I was inspired by an episode of Marry Me, a cute sitcom on NBC. If you’re not familiar, it follows a young couple, Annie and Jake, who had been dating for six years and after a vacation together, and might I add many opportunities for a proposal, Annie finally breaks down and wonders why Jake won’t propose after all their years together. Luckily he does (E 1)...but it’s a show that provides a hilarious perspective on the romantic issues real couples experience during their courtship. Such a shame this show was cancelled...
So, here’s my question...
Are prenuptial agreements such a bad thing?
Yay you’re engaged! That moment you’ve been thinking about forever has finally happened and now you’ve adopted a newly minted title in your relationship: fiancé. I agree, the idea of drafting up a contractual agreement doesn’t necessarily spell out love and planning for a divorce is definitely not something one thinks about right when they get engaged.
Why would anyone want to plan for a marriage to fail before they even get married?
At least this is the common question, that I’ve even asked myself, prior to getting married. Before we get into the nitty-gritty, let’s take a look at what exactly a prenup is:
Prenuptial Agreement: A contractual agreement entered into before marriage by both parties with terms and conditions as to handling property, finances, children, etc. in the event of a divorce.
Preparing A Marriage
Everyone prepares for the worst in many different ways such as life insurance, establishing a will and testament, or even purchasing family plots before death. Now, those are morbid examples, I know, but nonetheless we want to be prepared for the event that something happens to us and that our family is taken care of and doesn’t have to worry about settling the finances in a time of grief.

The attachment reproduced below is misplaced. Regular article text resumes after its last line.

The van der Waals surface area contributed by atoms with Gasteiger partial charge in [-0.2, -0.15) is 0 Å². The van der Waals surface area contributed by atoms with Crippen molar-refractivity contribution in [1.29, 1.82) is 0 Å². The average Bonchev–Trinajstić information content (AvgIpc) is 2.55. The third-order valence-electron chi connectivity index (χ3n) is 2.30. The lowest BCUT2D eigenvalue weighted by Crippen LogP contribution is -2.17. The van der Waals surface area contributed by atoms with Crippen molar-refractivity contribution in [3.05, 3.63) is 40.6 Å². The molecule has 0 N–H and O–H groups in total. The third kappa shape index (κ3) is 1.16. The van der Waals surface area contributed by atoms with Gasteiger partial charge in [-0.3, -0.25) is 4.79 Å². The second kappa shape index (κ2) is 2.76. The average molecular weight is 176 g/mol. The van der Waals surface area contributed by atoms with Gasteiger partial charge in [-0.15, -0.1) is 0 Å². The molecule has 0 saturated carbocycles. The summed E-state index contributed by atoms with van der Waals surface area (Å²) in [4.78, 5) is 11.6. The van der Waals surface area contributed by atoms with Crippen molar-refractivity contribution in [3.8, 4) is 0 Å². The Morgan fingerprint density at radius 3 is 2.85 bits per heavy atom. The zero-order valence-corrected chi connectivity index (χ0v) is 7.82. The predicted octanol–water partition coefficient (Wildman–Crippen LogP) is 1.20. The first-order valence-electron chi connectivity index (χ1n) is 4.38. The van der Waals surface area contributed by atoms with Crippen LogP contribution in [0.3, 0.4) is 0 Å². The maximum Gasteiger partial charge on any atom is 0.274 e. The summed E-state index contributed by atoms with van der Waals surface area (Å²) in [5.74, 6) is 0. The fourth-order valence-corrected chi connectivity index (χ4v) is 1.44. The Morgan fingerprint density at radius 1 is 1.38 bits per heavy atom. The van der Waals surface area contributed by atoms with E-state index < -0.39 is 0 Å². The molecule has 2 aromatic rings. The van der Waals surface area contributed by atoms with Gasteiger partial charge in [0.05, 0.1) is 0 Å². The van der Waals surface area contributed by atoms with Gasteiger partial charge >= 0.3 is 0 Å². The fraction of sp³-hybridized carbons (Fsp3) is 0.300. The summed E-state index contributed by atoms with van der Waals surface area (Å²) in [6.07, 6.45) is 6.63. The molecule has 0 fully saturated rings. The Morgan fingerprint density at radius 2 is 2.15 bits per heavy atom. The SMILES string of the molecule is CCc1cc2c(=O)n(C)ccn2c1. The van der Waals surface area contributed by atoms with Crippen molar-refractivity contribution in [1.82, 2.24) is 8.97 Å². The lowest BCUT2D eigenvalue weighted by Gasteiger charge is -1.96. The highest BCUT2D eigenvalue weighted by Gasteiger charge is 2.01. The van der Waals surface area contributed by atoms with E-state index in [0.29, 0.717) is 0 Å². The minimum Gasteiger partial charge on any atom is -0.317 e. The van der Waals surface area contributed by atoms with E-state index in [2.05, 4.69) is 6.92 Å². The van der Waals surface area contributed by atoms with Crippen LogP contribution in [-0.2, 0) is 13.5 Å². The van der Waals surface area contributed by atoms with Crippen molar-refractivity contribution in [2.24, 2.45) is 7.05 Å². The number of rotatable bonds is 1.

The same idea can be applied in marriages. In the event that you would ever have to go through something like a divorce, which I would never wish for anyone, it’s best to have the important matters such as finances, property, or even pets or children be settled beforehand. That way it’s an easy, and hopefully clean, separation for both people involved and friendships can be amicably maintained.
Pros Of A Prenup
The great part about prenups is that they outline EXACTLY what you want based on the notion that it is 100% agreed to by both you and your spouse. For us, we decided that if we were married for 10+ years that our prenup would be voided. This just continues to solidify the foundation of our marriage and that we, in fact, plan to be in this for the long haul and marriage is not a decision we made lightly or without thought and discussion.
Prenups can be amended and changed over time. Just because you have a prenup doesn’t mean that it’s set in stone and things can’t be added or changed. As long as both partners 100% agree to the new terms, your prenup can be altered to reflect changes to your family such as the addition of children.
Prenups aren’t just about the money. You don’t need to have a six-figure+ income to warrant a prenup before marriage. Sometimes it’s not about the money. The terms of your prenup are created collaboratively and agreed to by you and your spouse.
In the end, a prenup was a logical place to start for Philip and I to have the discussions that were important to us as a couple and eventual husband and wife. So, after you get the chance to change that Facebook status, talk with your fiancé about whether or not a prenup is right for you. With that being said, every relationship is different and there are varying opinions about the subject. I would love to hear what you think about prenups. Do you find them good, bad, or unnecessary in a marriage?
Also, check out these articles that talk more about the topic of prenups and it’s pros and cons: